It has now been over a whole year since I left the classroom, and here’s what I miss and don’t miss about being a high school teacher in NYC.
Why I Miss Teaching:
Kids — Most people assume that I left teaching because of difficult kids, but for the most part, my students were bright, curious, and respectful. Even the most difficult students were just kids at the end of the day.
Autonomy — The upside of working at a poorly managed school? Being able to create your own curriculum. Writing lesson plans from scratch was time consuming and stressful, but I also loved having so much freedom in what I could teach and how I could teach it.
Social justice issues — With the autonomy and creativity I had, I incorporated a whole lot of social justice-related topics into my lessons. When Michael Brown’s shooting was still fresh in everyone’s mind at the beginning of the 2014 school year, I wrote the race and class issue into my lessons, encouraging my students to talk about it. I wanted them to not only be angry about it, but be able to do something about through reading and writing.
There are other aspects of teaching I miss — I liked being in front of people. I enjoyed mentoring kids. I felt helpful. My job felt like it mattered. Daily. But there were many downsides to being a teacher as well.
Why I Don’t Miss Teaching
No supplies, no books, lots of problems — I would often get only 25-30 books for almost 100 students, and many of these books would be ripped and dirty. So what is a teacher supposed to do? We can a) spend our own money (or do a fundraiser) and buy extra books needed or b) have the kids only read inside the classroom. No readings allowed at home. Two schools I worked for did not have updated textbooks. Buying pencils, pens, papers (for copy machine), sticky notes, etc. with my own money became a routine. Every semester, I did not have enough desks and chairs for my kids. One copy machine all the teachers shared broke so often, that one of the teachers bought her own that she hid in her classroom closet. In general, I was constantly battling lack of resources and tool while trying to teach the kids who were battling poverty, disablities, language barriers, and society’s prejudice against them. They needed the most, but the system provided the least for them.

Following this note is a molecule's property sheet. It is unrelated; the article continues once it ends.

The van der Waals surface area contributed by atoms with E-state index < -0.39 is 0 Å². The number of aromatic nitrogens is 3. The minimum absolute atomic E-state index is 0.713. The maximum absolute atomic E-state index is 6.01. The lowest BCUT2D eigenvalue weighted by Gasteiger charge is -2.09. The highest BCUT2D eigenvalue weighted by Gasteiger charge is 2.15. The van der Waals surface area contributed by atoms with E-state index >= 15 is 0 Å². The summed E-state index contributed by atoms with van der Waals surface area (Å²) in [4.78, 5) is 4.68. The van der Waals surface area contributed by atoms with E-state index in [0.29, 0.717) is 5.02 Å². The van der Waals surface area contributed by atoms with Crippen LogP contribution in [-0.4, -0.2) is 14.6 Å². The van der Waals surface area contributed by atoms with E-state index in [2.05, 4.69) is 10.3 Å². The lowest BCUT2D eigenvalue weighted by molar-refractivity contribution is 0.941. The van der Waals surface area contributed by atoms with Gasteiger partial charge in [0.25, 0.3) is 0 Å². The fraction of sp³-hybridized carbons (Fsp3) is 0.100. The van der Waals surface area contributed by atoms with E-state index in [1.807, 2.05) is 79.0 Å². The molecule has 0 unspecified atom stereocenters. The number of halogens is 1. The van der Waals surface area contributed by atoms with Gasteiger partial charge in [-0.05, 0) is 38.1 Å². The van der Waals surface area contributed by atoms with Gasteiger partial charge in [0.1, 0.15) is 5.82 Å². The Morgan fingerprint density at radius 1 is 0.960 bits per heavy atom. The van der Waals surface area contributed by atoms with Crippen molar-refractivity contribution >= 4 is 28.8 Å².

Not being able to go to the restroom — Okay, this may seem like such a small detail, but trying to run to the restroom (there was one 1 for all the female teachers, by the way) during my one break in a day (because during normal “breaks” between classes, we are supposed to somehow monitor the hallway while setting up for the next class….all in 5 minutes or less) was pretty much impossible. Did I mention that the bathroom was on a different floor, on the other side of the building? I stopped drinking water during the day while I taught and am pretty sure this had something to do with my sudden development of psoriasis in 2013.
Eating lunch quickly while doing million other things — There’s no true lunch break. Lunch time = extra help for students/tutoring sessions/monitoring lunch room/supervising basketball game/trying to clean up a mess from a previous class/consoling a crying student who broke up with her boyfriend the night before/anything else that comes up. Oh, and principals love to “lunch and learn.”
Endlessly working, always feeling like I didn’t do enough — I cannot tell you how almost everyone says to a teacher, “Well, at least you’re done at 3 PM!” No. Just no. Evenings, weekends, and even breaks can become lesson planning sessions, extra help sessions, after-school activities, grading, etc. I worked all the time.
Feeling helpless — Here’s what finally made me say, “I quit.” I never dreamed of becoming a teacher until I found NYC Teaching Fellows program; it promised that we would make a difference; it promised that we would be well-trained and supported. I don’t want to say that the program doesn’t work because I know many of my fellow teachers who stayed in teaching beyond the 2 years that the program asks for, and are still loving it and changing lives. But for someone who went into teaching, thinking, “Lives will be changed! I will see the difference my work makes on daily basis!” teaching in one of the most underprivileged areas was more than I could handle. I felt defeated every single day. There were so many things beyond my power. My students’ struggles were beyond my control. What do you say do a smart, articulate, brilliant high school senior who gives up on college because she is homeless and her family actually opposes her going away to college? Even after hours of mentoring her and persuading her, she decided to not apply anywhere. How do I scold a student who has a dad that shows up to a parent-teacher conference meeting high and drunk? How do I ask a student who comes to school hungry and cold to sit up straight? How do I ask an immigrant kid who worked the night shift to stay alert in class? I want him to sleep.
Teaching was harder than anything else I had ever done in my life. It was harder than Exeter. It was harder than first year of law school. It was more heartbreaking than my first breakup. I don’t regret walking away. I made a choice to leave, and that is that.
I will always remember my amazing students who won battles against the whole world daily by coming to school and doing their best to learn. Even the ones who pushed me to the edge and caused me stress, I hope they know that I forgave them immediately after each moment. Sometimes I run into my former students or see them across the street in NYC, and I may not remember all their names, but I remember their faces. I remember their handwriting and the stories they wrote in their essays and poems. I remember who they are and everything they taught me.